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Prey

Prey are animals that are eaten by other animals (and sometimes by plants!). Predators are the animals that eat prey. Animals that are prey often have special adaptations to avoid being eaten.

Prey are the food of predators. Prey can hide or deceive, run or fight to avoid being eaten. Some have armor (such as pangolin) or spines (such as African porcupine), and some have foul-smelling or stinging sprays for defense (such as the honey badger or ratel). 

Most herbivores of the savanna have hooves. They have only one or two toes, long legs, and muscular bodies, and many can run fast. Running is the common form of defense among the savanna prey where there are few objects to hide behind. It is easy to run fast on the hard-packed ground of the savanna where there are few trees and other obstacles to maneuver around. Generally speaking, the larger the animal, the faster it can travel. Many of the herbivores of the savanna are large in size. 

Prey animals are always alert for the presence of a predator. The eyes of prey are large and are placed on each side of the head - monocular vision. This provides good vision on both sides, so they have a greater field of vision without having to turn their heads. Many prey have large ears and excellent hearing. Most have a keen sense of smell - often predators (and hunters) try to approach downwind of their prey.

 Newborn prey animals are usually precocial and are able to get up and move with the herd hours after birth. If the young were weak and not able to move, it would be easier for a predator to catch them. The babies of savanna herbivores are born at a time when they can be hidden in the longer grasses that grow after the rains. The mothers also benefit from eating the lush new grass during this time.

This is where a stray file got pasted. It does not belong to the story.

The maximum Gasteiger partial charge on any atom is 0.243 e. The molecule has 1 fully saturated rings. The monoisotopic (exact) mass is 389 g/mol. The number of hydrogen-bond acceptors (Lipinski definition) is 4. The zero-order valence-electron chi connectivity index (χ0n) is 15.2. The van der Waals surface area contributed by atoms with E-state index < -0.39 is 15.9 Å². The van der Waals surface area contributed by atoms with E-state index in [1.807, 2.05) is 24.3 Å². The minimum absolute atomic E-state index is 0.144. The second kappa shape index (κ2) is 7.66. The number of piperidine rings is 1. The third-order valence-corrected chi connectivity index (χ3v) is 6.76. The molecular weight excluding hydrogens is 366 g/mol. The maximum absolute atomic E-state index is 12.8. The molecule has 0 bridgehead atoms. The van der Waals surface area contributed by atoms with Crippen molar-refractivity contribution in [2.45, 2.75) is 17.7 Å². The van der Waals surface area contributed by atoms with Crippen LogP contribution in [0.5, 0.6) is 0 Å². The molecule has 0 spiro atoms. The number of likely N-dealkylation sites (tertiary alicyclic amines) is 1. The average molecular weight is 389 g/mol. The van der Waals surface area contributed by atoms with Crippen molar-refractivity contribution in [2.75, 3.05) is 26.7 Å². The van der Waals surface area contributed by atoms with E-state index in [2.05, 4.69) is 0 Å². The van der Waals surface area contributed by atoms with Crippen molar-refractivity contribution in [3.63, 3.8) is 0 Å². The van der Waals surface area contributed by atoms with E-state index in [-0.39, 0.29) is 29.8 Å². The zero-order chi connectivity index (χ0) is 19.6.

Some prey find safety in numbers. Savanna dwellers such as large antelopes and zebras live in herds for protection. When the animals in the herd have their heads down to feed, one will keep its head up and watch or listen for predators. In contrast, the black rhinoceros is large and has a formidable horn to discourage most predators. The black rhinoceros is solitary in habit and, aided by the oxpecker, does not require the protection of a herd.

An animal's behavior - its actions - helps it to survive. Consider the warthog, a pig that lives in the savannas of Africa. It makes its home in aardvark holes in termite mounds or in holes in rocks. Lions and leopards are its chief enemies. When the warthog enters its hole, it backs in so it can see any predators that might attack it from behind.


This butterfly (Pseudacraea boisduvali) escapes predation by mimicking a highly unpalatable species of acraea.

Most insects attempt to avoid being eaten by being inconspicuous. However, some advertise their presence with bright colors and highly contrasting patterns. These insects are often poisonous or taste bad when eaten because of toxic plant compounds they gathered while feeding. Other insects mimic the patterns of distasteful insects (although they may be perfectly edible!) and thus avoid being eaten.

Photograph of butterfly by D. C. H. Plowes as published in "Africa: A Natural History" by Leslie Brown, Random House, 1965.

 

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